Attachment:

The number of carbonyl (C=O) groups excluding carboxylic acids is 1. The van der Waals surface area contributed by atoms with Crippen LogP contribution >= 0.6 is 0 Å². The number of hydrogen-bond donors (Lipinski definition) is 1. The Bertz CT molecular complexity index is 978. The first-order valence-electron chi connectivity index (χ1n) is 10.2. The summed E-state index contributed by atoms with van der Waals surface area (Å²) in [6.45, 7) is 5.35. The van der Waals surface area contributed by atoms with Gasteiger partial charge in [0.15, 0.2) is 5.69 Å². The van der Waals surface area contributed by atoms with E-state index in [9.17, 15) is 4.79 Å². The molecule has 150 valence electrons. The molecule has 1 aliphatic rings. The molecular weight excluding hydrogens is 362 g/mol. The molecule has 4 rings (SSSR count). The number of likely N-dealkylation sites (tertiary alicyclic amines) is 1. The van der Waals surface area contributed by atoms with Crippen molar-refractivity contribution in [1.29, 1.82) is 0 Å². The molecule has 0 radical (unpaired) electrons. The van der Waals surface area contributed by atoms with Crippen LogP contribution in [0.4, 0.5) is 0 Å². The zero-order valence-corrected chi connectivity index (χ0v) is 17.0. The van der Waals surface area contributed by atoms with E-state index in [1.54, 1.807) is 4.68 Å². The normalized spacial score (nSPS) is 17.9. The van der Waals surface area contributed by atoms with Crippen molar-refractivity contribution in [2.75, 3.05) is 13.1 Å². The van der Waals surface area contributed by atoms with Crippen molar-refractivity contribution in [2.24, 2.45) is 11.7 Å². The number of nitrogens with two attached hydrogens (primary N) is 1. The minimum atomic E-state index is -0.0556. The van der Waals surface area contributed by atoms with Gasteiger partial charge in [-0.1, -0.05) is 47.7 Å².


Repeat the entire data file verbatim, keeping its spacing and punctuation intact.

The number of carbonyl (C=O) groups excluding carboxylic acids is 1. The van der Waals surface area contributed by atoms with Crippen LogP contribution >= 0.6 is 0 Å². The number of hydrogen-bond donors (Lipinski definition) is 1. The Bertz CT molecular complexity index is 978. The first-order valence-electron chi connectivity index (χ1n) is 10.2. The summed E-state index contributed by atoms with van der Waals surface area (Å²) in [6.45, 7) is 5.35. The van der Waals surface area contributed by atoms with Gasteiger partial charge in [0.15, 0.2) is 5.69 Å². The van der Waals surface area contributed by atoms with E-state index in [9.17, 15) is 4.79 Å². The molecule has 150 valence electrons. The molecule has 1 aliphatic rings. The molecular weight excluding hydrogens is 362 g/mol. The molecule has 4 rings (SSSR count). The number of likely N-dealkylation sites (tertiary alicyclic amines) is 1. The van der Waals surface area contributed by atoms with Crippen molar-refractivity contribution in [1.29, 1.82) is 0 Å². The molecule has 0 radical (unpaired) electrons. The van der Waals surface area contributed by atoms with Crippen LogP contribution in [0.4, 0.5) is 0 Å². The zero-order valence-corrected chi connectivity index (χ0v) is 17.0. The van der Waals surface area contributed by atoms with E-state index in [1.54, 1.807) is 4.68 Å². The normalized spacial score (nSPS) is 17.9. The van der Waals surface area contributed by atoms with Crippen molar-refractivity contribution in [2.75, 3.05) is 13.1 Å². The van der Waals surface area contributed by atoms with Crippen molar-refractivity contribution in [2.24, 2.45) is 11.7 Å². The number of nitrogens with two attached hydrogens (primary N) is 1. The minimum atomic E-state index is -0.0556. The van der Waals surface area contributed by atoms with Gasteiger partial charge in [-0.1, -0.05) is 47.7 Å².